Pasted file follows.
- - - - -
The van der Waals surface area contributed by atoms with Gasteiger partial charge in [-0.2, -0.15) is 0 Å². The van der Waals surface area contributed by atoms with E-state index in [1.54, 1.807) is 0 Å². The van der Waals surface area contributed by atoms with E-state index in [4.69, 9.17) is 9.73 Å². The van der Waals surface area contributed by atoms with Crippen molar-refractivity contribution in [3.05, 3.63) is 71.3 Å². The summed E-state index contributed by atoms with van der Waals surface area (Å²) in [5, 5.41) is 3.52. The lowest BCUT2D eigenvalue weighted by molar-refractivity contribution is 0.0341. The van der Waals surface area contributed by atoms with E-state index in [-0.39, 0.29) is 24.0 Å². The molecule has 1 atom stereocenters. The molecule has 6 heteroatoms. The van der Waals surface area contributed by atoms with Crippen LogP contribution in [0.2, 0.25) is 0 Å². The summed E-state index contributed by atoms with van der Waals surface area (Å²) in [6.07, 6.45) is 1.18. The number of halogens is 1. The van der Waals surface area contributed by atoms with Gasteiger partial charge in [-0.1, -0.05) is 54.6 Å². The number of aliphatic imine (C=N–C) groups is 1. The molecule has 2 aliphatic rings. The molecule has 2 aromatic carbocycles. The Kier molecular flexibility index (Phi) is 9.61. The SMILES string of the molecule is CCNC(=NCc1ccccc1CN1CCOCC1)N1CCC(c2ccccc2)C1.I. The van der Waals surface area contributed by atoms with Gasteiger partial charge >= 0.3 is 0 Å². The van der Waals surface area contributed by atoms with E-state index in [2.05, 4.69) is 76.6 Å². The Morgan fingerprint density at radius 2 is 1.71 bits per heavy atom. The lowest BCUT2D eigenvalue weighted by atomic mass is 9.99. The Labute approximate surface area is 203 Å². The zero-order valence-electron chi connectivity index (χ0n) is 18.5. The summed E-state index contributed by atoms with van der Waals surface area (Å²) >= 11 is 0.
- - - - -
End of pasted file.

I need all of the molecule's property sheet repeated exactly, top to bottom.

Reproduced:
The van der Waals surface area contributed by atoms with Gasteiger partial charge in [-0.2, -0.15) is 0 Å². The van der Waals surface area contributed by atoms with E-state index in [1.54, 1.807) is 0 Å². The van der Waals surface area contributed by atoms with E-state index in [4.69, 9.17) is 9.73 Å². The van der Waals surface area contributed by atoms with Crippen molar-refractivity contribution in [3.05, 3.63) is 71.3 Å². The summed E-state index contributed by atoms with van der Waals surface area (Å²) in [5, 5.41) is 3.52. The lowest BCUT2D eigenvalue weighted by molar-refractivity contribution is 0.0341. The van der Waals surface area contributed by atoms with E-state index in [-0.39, 0.29) is 24.0 Å². The molecule has 1 atom stereocenters. The molecule has 6 heteroatoms. The van der Waals surface area contributed by atoms with Crippen LogP contribution in [0.2, 0.25) is 0 Å². The summed E-state index contributed by atoms with van der Waals surface area (Å²) in [6.07, 6.45) is 1.18. The number of halogens is 1. The van der Waals surface area contributed by atoms with Gasteiger partial charge in [-0.1, -0.05) is 54.6 Å². The number of aliphatic imine (C=N–C) groups is 1. The molecule has 2 aliphatic rings. The molecule has 2 aromatic carbocycles. The Kier molecular flexibility index (Phi) is 9.61. The SMILES string of the molecule is CCNC(=NCc1ccccc1CN1CCOCC1)N1CCC(c2ccccc2)C1.I. The van der Waals surface area contributed by atoms with Gasteiger partial charge >= 0.3 is 0 Å². The van der Waals surface area contributed by atoms with E-state index in [2.05, 4.69) is 76.6 Å². The Morgan fingerprint density at radius 2 is 1.71 bits per heavy atom. The lowest BCUT2D eigenvalue weighted by atomic mass is 9.99. The Labute approximate surface area is 203 Å². The zero-order valence-electron chi connectivity index (χ0n) is 18.5. The summed E-state index contributed by atoms with van der Waals surface area (Å²) >= 11 is 0.